In her current position as a Senior Research Fellow at the University of Exeter Medical School, Sarah is involved in several studies investigating the use of primary care blood tests in detecting cancer, the impact of multi-morbidity on cancer diagnosis, and evaluating the effectiveness of faecal immunochemical tests (FITs) for colorectal cancer in the low risk symptomatic population in the South West of England.
Sarah joined the CanTest team in September 2017. She has a multidisciplinary background, having studied Biomedical Science and Public Health at Cardiff University. Her first experience of research was undertaking her master’s dissertation project, which involved using longitudinal observational data from the Caerphilly Prospective Study to examine the relationship between oily fish consumption and cognitive decline. This sparked her interest in the potential of observational data and quantitative methods, and led her to pursue a career in health research.
Before moving to the cancer diagnostics field in 2014, Sarah worked in Child Health research at the University of Exeter, and Dental Education at Cardiff University. Upon moving to the Discovery Group led by Prof. Willie Hamilton in 2014, she began her PhD on the association between thrombocytosis (raised platelet count) and cancer diagnosis, which was completed in Autumn 2016. Specifically, her PhD found that thrombocytosis is an important risk marker of undiagnosed cancer in primary care, particularly in men aged over 40 years. This work has had a significant impact on clinical practice since its publication in 2017, and was the top-rated paper of the British Journal of General Practice in that year. This is one of her personal highlights from her career to date, alongside being interviewed for Radio 4’s Inside Health programme, learning to drive a tractor, and swimming an entire length of the university’s swimming pool underwater.
Follow Sarah on Twitter @sSarahBailey
+44 (0)1392 726445
University of Exeter, UK
- International comparison of FIT use across the globe in primary care symptomatic patients: A narrative view
- Establishing the diagnostic accuracy of haemoglobin in faecal immunochemical tests (FITs) and establishing a receiver operating characteristic (ROC) curve for FITs in the English primary care symptomatic population: A cohort study in the South West of England
- Establishing the diagnostic accuracy, acceptability and cost-effectiveness of haemoglobin in faecal immunochemical tests (FITs) in the English primary care symptomatic population: a cohort study in the East of England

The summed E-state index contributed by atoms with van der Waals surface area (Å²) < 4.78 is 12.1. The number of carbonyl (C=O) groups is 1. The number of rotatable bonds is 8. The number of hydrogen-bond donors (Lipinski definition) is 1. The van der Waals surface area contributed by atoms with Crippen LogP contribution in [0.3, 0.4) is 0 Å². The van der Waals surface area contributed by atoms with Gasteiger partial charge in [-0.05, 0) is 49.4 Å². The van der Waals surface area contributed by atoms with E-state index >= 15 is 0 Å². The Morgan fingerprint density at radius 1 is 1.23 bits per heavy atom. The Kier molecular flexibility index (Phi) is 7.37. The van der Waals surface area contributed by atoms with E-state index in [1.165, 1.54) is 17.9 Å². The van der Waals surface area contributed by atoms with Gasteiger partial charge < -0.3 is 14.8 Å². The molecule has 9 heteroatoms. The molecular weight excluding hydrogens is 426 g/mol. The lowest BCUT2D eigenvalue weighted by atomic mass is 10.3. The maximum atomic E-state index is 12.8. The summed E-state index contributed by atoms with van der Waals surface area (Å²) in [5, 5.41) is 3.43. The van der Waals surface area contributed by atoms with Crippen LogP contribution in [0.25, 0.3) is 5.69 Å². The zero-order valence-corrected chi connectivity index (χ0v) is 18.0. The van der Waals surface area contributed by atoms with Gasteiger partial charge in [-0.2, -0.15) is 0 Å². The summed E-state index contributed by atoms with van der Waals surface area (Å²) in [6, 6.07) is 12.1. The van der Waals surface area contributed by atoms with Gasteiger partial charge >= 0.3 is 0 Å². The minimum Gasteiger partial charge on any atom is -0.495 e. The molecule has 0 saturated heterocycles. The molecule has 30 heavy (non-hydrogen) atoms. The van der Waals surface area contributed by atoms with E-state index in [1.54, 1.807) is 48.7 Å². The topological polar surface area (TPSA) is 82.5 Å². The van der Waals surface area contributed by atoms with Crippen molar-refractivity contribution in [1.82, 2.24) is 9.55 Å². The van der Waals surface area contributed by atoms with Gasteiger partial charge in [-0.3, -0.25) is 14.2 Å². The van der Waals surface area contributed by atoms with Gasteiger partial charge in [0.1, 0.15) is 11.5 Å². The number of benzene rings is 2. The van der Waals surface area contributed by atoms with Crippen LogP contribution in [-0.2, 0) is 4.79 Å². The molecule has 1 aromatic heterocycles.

- Are patients with high normal platelet counts at increased risk of cancer?
- Achieving earlier cancer diagnosis in primary care using routine blood test results: a study using US healthcare claims data
- Exploring the molecular mechanisms underlying pre-diagnostic thrombocytosis in lung cancer patients and evaluating its diagnostic value (PhD)
- Investigating the impact of changes in the NHS in response to the COVID-19 crisis on cancer diagnosis in the South West of England
- A review of clinical guidelines on the diagnosis of cancer in older adults
- SPOtting Cancer among Comorbidities (SPOCC) programme: Supporting clinical decision making in patients with symptoms of cancer and pre-existing conditions
- Watson J, Mounce L, Bailey SER, Cooper SL, Hamilton W. Blood markers for cancer. British Medical Journal, 2019, 367:l5774, doi: 10.1136/bmj.l5774
- van Melle M, Yep Manzano S, Wilson H, Hamilton W, Walter FM, Bailey SER. Faecal immunochemical test to triage patients with abdominal symptoms for suspected colorectal cancer in primary care: review of international use and guidelines. Family Practice, 2020. doi: 10.1093/fampra/cmaa043
- Hopkins R, Bailey SER, Hamilton WT, Shephard EA. Microcytosis as a risk marker of cancer in primary care: a cohort study using electronic patient records. British Journal of General Practice, 2020; 70 (696): e457-e462. doi: 10.3399/bjgp20X709577
- Mounce LTA, Hamilton W, Bailey SER. Cancer incidence following a high-normal platelet count: cohort study using electronic healthcare records from English primary care. British Journal of General Practice, 2020, doi: 10.3399/bjgp20X710957
- Clarke C, Hamilton W, Price S, Bailey SER. Association of non-malignant diseases with thrombocytosis: a prospective cohort study in general practice. British Journal of General Practice, 2020, 70(701): e852-e857, doi: 10.3399/bjgp20X713501